FIG. 3 is a diagram for explaining the waveform of the laser light amplified by the optical amplifier with no data signal.

FIG. 4A is a diagram to show the waveform of the light including signals accompanied by the data signals to be outputted from the optical amplifier to the optical transmission line, and FIG. 4B a diagram for explaining the waveform of light including signals after long-haul transmission.

FIG. 5A is a diagram to show the structure of the first embodiment of the optical transmitter and the optical communication system provided therewith according to the present invention, and FIG. 5B a diagram to show the structure of the second embodiment of the optical transmitter and the optical communication system provided therewith according to the present invention.

FIG. 6A to FIG. 6C are diagrams to show the waveforms of the light including signals at the input end and at the output end of the optical amplifier where the modulation frequency is low, wherein FIG. 6A shows the optical amplifier, FIG. 6B the waveform of the light including signals at the part indicated by A1 (i.e., at the input end) in FIG. 6A showing the optical amplifier, and FIG. 6C the waveform of the light including signals at the part indicated by B1 (i.e., at the output end) in FIG. 6A showing the optical amplifier.

FIG. 7A to FIG. 7C are diagrams to show the waveforms of the light including signals at the input end and at the output end of the optical amplifier where the modulation frequency is high, wherein FIG. 7A shows the optical amplifier, FIG. 7B the waveform of the light including signals at the part indicated by A2 (i.e., at the input end) in FIG. 7A showing the optical amplifier, and FIG. 7C the waveform of the light including signals at the part indicated by B2 (i.e., at the output end) in FIG. 7A showing the optical amplifier.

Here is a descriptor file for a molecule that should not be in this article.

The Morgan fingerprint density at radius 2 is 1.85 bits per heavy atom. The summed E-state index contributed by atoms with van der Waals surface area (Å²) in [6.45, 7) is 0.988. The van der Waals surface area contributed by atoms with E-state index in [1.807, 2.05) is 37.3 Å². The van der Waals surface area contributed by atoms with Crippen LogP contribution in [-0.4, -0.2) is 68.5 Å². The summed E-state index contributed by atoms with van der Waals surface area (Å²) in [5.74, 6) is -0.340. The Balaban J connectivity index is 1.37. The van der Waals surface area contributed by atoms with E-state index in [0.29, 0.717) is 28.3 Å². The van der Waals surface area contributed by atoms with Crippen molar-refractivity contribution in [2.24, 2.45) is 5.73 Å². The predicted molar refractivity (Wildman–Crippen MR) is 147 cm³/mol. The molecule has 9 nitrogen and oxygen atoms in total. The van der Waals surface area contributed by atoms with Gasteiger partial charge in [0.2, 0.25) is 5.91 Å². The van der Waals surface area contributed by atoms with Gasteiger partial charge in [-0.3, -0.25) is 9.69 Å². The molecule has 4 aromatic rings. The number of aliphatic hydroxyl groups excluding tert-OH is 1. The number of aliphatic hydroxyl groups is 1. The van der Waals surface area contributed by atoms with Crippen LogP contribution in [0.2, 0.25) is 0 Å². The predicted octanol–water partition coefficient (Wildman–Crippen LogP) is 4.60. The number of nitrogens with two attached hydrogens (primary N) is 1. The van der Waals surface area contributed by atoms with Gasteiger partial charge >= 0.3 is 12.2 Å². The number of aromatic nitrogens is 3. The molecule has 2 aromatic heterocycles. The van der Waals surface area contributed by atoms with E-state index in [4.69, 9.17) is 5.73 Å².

FIG. 8A and FIG. 8B are diagrams to show spectra of the laser light where the modulation frequency is 1 kHz and the modulation depth is 20%, wherein FIG. 8A is a diagram to show the laser light spectrum before input into the optical amplifier and FIG. 8B a diagram to show the laser light spectrum after passage through the optical amplifier.

FIG. 9A and FIG. 9B are diagrams to show spectra of the laser light where the modulation frequencies are 7 kHz and 20 kHz and the modulation depth is 20%, wherein FIG. 9A is a diagram to show the laser light spectrum before input into the optical amplifier and FIG. 9B a diagram to show the laser light spectrum after passage through the optical amplifier.

FIG. 10A and FIG. 10B are diagrams to show the time waveforms of the laser light where the modulation frequency is 1 kHz and the modulation depth is 10%, wherein FIG. 10A is a diagram to show the time waveform of the laser light before input into the optical amplifier and FIG. 10B a diagram to show the time waveform of the laser light after passage through the optical amplifier.